The Texas Supreme Court has approved pro se divorce forms for couples without children or property.
The court is accepting public comment on the forms, but substantial changes are not expected, the Austin American-Statesman and Texas Lawyer’s Tex Parte Blog report.
In its order approving the forms, the court said it was confident they would help address the “burgeoning population” of litigants who can’t afford a lawyer or can’t obtain one through a legal service provider.
Three justices said in a dissenting statement that they feared the forms would result in more people representing themselves even when they can afford lawyers. The statement also expressed concern that litigants would be lulled into believing the forms would adequately address their interests.
A problem inherent in the system-with or without the forms- is the inordinate amount of time that Court clerks and the Courts themselves spend dealing with the pro se divorces. One long time Dallas County Associate family Law Court Judge recently retired, substantailly becuse the judge felt overrun with pro se litigants seeking divorces, which by experience, was wrongly requested or done. If the forms eliminate this problem, great! But the forms are likely to increase the total time and efforts OUR GOVERNMENT has to pay for to guide hundreds if not thousands of people from square one all the way through the process.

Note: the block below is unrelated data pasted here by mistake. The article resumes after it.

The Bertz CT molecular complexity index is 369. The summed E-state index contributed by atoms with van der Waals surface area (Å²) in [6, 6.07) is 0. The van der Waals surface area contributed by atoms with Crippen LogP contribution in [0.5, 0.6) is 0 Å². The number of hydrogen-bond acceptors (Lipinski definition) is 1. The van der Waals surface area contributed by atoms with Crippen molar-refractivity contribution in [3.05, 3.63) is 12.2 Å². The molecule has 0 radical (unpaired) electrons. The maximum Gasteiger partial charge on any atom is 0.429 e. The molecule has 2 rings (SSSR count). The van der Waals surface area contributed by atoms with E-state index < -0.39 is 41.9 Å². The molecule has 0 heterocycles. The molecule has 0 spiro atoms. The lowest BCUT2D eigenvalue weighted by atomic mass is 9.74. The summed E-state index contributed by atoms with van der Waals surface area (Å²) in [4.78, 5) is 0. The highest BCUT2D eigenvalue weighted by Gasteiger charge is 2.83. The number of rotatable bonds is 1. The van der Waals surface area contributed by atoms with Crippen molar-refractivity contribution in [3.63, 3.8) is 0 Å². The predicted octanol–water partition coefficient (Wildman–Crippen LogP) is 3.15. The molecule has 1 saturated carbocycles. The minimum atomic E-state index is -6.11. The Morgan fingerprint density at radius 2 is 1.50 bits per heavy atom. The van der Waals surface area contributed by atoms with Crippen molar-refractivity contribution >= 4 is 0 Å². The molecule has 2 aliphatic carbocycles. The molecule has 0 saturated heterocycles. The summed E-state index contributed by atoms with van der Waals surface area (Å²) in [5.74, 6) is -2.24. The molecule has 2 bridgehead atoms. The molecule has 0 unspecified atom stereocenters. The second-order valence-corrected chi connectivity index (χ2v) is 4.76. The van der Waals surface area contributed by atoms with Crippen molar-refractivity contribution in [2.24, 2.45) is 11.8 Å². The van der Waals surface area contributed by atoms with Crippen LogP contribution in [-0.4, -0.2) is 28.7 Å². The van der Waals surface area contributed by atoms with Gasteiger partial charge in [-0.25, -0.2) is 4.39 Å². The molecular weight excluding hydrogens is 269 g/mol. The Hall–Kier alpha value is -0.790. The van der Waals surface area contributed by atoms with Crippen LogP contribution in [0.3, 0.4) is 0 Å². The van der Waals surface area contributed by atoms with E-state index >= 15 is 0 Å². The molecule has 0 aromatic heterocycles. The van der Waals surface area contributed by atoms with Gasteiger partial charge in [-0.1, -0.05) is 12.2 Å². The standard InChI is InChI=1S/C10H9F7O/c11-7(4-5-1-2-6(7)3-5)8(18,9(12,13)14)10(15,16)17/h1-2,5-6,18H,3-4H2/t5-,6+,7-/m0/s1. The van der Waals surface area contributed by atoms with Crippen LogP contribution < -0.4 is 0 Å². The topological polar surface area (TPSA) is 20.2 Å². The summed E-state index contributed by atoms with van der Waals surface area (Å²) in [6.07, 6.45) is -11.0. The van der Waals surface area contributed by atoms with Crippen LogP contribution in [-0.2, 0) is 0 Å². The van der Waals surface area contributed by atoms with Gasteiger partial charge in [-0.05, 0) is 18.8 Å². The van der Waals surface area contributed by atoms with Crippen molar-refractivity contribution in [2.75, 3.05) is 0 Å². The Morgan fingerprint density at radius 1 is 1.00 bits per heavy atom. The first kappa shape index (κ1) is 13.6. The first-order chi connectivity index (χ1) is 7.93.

An analagy is: you could build your own car, but would you want to drive it? No, you would want someone who has done it before...
A problem with pro se divorce is the high probablility of fraud--either in procurement of signatures or in the failure to disclose property such as pension plans, or other assets that are not immediately at hand. The Supreme Court's order say that this should not be possible, but experience suggests otherwise.
We shall see.